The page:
The New Year is approaching, and every Georgian family is already preparing for this festive event. And so is the ISET-Policy Institute. We are keeping with our tradition and cooking up a special edition of the Khachapuri Index for our readers: a “New Year’s Supra Index”. This Index shows the cost (in GEL) of a standard supra meal for a family of 5-6 people in each of Georgia’s regions. Our supra includes traditional dishes such as khachapuri, mtsvadi, satsivi, trout, fried chicken, salad Olivier, pkhali, cucumber & tomato salad, and – for dessert–gozinaki and fruit.

The cost of cooking one standard Imeretian khachapuri in November 2018 averaged at 3.62 GEL, which is around 0.8% higher compared to October 2018 (month-on-month), and 2.2% lower in comparison to the previous year (November 2017).

The recent increase in Georgian bread prices was one of the most hotly debated topics within the country. Several ministers even commented on this rather significant price surge. Experts relate this rise to a lower harvest from exporter countries.

According to Indexmundi, starting from March 2018, international wheat prices were characterized by an increasing trend. However, international wheat prices started declining from September 2018. According to the USDA office of Global Analysis report, over the last three months the US and Canadian prices are up, with strong international demand, while Black Sea prices have declined slightly.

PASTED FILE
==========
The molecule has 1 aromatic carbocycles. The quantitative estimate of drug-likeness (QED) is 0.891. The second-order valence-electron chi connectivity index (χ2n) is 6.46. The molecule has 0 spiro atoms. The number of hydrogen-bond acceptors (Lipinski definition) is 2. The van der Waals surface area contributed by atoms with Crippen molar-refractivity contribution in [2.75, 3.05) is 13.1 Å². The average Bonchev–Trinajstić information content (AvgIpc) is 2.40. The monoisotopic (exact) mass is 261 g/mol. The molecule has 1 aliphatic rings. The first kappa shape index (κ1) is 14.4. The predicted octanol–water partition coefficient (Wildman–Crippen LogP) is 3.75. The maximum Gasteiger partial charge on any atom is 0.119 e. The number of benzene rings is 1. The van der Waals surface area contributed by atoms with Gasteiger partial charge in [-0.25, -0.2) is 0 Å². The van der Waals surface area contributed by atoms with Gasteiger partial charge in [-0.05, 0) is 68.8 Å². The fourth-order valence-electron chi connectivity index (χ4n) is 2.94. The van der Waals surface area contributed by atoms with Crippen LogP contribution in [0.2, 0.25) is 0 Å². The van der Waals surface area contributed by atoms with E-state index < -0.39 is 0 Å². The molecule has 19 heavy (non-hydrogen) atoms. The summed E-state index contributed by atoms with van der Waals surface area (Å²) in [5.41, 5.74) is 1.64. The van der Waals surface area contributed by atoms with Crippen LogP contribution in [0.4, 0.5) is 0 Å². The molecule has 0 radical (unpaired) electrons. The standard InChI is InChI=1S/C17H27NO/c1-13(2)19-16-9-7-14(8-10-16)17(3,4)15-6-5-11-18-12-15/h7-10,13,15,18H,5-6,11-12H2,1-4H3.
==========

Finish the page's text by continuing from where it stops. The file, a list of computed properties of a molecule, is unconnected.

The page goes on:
The average cost of cooking one standard portion of Imeretian Khachapuri stood at 3.62 GEL in November 2018. This is 0.8% higher month-on-month (compared to October 2018), and 2.2% lower year-on-year (compared to the previous November, 2017).

As the chart shows, the main contributors to the Khachapuri Index monthly inflation were milk (up by 1.5%), cheese (up by 1.3%), and butter (up by 0.6%). All other ingredients decreased in price: yeast (down by 0.5%), flour (down by 0.5%), and eggs (down by 0.2%).

The average cost of cooking one standard Imeretian khachapuri in October 2018 was 3.59 GEL, which is 1.1% higher month-on-month (compared to the previous month), and 1.2% lower year-on-year (compared to the same month of last year).

Trade statistics show that there is growing demand on bovine animals. In the last three years, exports of live cattle (beef and dairy) from Georgia increased by 26% on average. This means that there are fewer dairy cows left in the country, which is of course reflected in production volumes of milk. In 2017, milk production was 528,400 tones, which was 11,700 tones less than in 2016 and 37,900 tones less than in 2015.

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